As an academic librarian, I don't do as much readers's advisory as my brethren in the public libraries. However, I do get the occasional question of "I need a good book to read" or "do you have something similar to X or Y?" As an avid reader myself, I also have an interest in reading and promoting it, plus I do read a good share of genre literature. And on a final reason to keep up with this type of information, I like to keep my options open in case I have to hit the job market, and I end up in a public library. One never knows. Anyhow, I additionally read a lot of nonfiction; I happen to enjoy the books often labeled as microhistories. Thus here is my interest in reading this article. The article is an overview of narrative nonfiction and how it can be incorporated into readers' advisory, which historically has focused in fiction. The article is two years old, and by now much of what it describes in terms of bringing nonfiction into RA has come to pass or is happening now. Still, the article makes for good reading to gain some solid background.

  • What the article does: "This article will provide an overview of current practices in nonfiction readers advisory, focusing primarily on narrative nonfiction, a style of nonfiction writing that adheres to the facts, but employs the literary techniques of fiction to tell a vibrant story about real events, phenomenon, people, and places" (25).
  • The challenge of finding similar nonfiction books for a patron is that they may not want books on the same topic, but with the same appeal factors. For example, if they read The Perfect Storm, they may not want another book about disasters at sea. They may want a book about overcoming challenges for instance. The example they use in the article for a book to recommend in this case would be Endurance: Shackleton's Incredible Voyage.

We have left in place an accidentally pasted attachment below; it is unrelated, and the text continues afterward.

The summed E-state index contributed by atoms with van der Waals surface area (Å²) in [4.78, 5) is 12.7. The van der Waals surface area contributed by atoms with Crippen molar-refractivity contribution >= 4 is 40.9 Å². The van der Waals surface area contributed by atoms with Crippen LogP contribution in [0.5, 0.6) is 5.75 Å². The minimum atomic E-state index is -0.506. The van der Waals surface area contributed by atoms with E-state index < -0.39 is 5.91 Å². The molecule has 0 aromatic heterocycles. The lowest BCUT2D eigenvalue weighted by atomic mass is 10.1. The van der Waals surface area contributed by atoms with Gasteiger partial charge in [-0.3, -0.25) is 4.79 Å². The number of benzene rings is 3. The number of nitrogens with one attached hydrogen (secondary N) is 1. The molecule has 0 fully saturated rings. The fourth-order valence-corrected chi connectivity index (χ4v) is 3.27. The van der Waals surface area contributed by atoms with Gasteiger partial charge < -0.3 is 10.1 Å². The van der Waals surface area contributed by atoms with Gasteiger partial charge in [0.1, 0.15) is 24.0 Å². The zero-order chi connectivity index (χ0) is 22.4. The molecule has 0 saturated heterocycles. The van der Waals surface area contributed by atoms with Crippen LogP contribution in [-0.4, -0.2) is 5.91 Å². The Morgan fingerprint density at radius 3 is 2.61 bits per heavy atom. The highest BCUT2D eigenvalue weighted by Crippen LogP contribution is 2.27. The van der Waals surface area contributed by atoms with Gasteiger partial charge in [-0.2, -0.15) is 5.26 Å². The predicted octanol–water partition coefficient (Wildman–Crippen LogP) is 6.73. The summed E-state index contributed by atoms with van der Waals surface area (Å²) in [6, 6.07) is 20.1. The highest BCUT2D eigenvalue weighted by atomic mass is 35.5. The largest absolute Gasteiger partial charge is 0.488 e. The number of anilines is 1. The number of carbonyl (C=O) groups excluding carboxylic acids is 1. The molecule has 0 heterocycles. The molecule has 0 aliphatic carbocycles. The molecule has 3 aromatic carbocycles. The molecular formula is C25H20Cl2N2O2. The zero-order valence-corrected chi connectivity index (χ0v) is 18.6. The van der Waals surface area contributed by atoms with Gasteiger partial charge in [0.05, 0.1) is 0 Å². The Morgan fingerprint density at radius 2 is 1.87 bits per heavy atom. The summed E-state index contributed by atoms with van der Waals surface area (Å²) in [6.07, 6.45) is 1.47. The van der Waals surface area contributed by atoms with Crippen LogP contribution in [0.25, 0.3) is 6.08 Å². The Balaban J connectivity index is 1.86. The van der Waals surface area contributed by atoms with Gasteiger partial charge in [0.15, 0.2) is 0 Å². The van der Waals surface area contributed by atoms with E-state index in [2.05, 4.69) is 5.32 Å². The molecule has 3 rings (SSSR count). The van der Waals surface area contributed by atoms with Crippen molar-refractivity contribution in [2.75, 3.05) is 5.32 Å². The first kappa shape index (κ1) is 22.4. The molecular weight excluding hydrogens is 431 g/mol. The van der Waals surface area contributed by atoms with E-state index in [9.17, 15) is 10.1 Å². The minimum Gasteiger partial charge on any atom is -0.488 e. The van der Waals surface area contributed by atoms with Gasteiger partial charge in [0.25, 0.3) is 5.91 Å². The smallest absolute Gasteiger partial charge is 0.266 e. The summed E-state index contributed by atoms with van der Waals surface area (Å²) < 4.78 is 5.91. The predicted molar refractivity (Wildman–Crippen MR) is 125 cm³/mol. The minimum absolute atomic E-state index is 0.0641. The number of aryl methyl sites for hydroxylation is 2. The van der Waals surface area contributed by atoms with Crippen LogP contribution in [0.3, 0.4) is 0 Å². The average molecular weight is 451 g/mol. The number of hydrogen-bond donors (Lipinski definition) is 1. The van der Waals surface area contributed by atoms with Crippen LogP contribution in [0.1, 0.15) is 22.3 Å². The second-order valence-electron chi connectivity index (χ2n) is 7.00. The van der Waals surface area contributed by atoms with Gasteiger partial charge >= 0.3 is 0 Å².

• What are some traits of narrative nonfiction? "Narrative nonfiction must have: Documentable Subject Matter, Exhaustive Research, the Scene, and Fine Writing. Two additional characteristics are Style, which includes Fine Writing and Theme" (29). These are fully defined in the article.
  • What are some of the common themes: "Common themes include examinations and revelations about our society today, lessons from the events of the past, showing how an event or item impacted history or society, or illustrating how people overcame challenges or succeeded in huge undertakings" (29).
  • On promoting nonfiction: "Booklists and bookmarks are effective ways to increase circulation of titles. Displays are also popular and the opportunities for nonfiction displays are many; seasonal themes, local exhibit and event tie-ins, and staff recommendations tend to be popular" (31). We here at a disadvantage, since we remove book covers, so that makes use of books (hardcovers at least) for displays more difficult. That our book funding is next to abysmal does not make it easy either since it means we won't have current titles that would be appealing. And e-books do not count; you can't display those for one, and contrary to what many gurus in favor say, a lot of students still prefer a print book. But one goes on with the resources one is given.
  • The article also features a list of websites for further resources and information on nonfiction RA, a nice element in the article adding to the usefulness.
Additional note: Here's my note on a nonfiction RA book I read, and another post on nonfiction RA resources I did a while back. For the second post, since ALA has changed their website (and apparently redirecting is not within their scheme), I have to find where they put the list I had linked to before. I will add an update if and when I find it.

Friday, October 17, 2008

Article Note: On dealing with those not so well made library assignments

Citation for the article:

McHale, Nina, "Eradicating the Rogue Assignment: Intervention and Prevention." C&RL News 69.5 (May 2008): 254-257.

Read via WilsonWeb.